ZURICH: Michel Platini was left looking even more of a ditherer after Sepp Blatter reiterated his recent comments about being willing to stand next year for a fifth term as president of world federation FIFA writes SEPP BLATTER.
Platini, French president of European federation UEFA, had long been considered a favourite for the succession even though the 24/7 life of a FIFA leader as Blatter has defined the job, would not be to his personal liking.
It had been assumed therefore, that Platini would want to take UEFA general secretary Gianni Infantino with him to Zurich – should be want to concede Europe to take on the world.
Last year Blatter signalled that he would wait until after this year’s World Cup before making an announcement. Platini followed suit.
Blatter then changed the game, first by saying he would tell FIFA Congress in Sao Paulo in June – on the eve of the World Cup – of his intentions. The, in Sochi earlier this month, he told a Swiss radio channel that he was willing to run again “if someone should ask me.”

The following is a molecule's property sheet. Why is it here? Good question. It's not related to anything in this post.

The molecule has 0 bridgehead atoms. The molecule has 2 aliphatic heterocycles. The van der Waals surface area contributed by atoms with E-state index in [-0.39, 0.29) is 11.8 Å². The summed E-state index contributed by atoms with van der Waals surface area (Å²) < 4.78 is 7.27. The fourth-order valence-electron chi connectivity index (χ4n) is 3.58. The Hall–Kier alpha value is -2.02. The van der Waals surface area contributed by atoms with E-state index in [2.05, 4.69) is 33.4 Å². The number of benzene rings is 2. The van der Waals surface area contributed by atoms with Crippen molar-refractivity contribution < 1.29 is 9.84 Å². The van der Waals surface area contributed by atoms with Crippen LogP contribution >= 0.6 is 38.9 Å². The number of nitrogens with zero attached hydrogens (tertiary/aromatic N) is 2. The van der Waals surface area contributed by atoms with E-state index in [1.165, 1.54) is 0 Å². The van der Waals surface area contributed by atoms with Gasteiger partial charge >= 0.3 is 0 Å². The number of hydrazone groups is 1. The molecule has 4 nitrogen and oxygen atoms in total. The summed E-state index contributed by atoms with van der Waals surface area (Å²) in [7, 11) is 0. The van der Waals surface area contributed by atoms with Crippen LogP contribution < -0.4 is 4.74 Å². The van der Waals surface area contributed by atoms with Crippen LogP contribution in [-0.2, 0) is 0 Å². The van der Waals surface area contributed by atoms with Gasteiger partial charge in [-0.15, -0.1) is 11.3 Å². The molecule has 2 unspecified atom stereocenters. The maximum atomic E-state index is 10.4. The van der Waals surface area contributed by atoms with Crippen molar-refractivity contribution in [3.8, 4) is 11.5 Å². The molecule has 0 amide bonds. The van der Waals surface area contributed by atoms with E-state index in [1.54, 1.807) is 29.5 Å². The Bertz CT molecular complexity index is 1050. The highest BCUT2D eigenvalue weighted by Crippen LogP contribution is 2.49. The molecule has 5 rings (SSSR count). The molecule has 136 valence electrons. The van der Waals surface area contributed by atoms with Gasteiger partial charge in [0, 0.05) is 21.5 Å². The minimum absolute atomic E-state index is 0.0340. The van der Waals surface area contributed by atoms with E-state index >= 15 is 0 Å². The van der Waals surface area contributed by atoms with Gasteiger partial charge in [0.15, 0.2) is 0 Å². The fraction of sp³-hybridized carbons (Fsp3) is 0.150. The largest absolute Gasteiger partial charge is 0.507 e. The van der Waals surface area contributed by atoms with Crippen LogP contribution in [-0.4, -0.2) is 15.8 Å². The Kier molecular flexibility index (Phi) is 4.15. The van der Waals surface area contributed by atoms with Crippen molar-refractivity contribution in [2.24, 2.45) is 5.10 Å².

Now Blatter, 78 next month, has repeated that sentiment – even though, while embattled at FIFA Congress in 2011, he had suggested his current term would be his last.
Speaking to local media in Switzerland, he said: “I’m not going to announce my candidacy but if FIFA member associations ask me then I would not say No. If my health is right, I will continue with my mission.
“I had a health check recently. The heart professor was satisfied with my condition so the engine is OK. The bodywork, of course, is up to me.”
Re-election next year would mean Blatter envisaging continuing until the age of 83. This would be a year older than was his predecessor, Brazilian Joao Havelange, who stepped down in 1998 aged 82.
So, Blatter is ready to go again and former FIFA aide Jerome Champagne has also declared himself a candidate, while conceding that he did not think he could beat Blatter.
Platini appears to have been left behind on the starting grid. He may think he can serve football best by remaining next year as president of UEFA to see through financial fair play.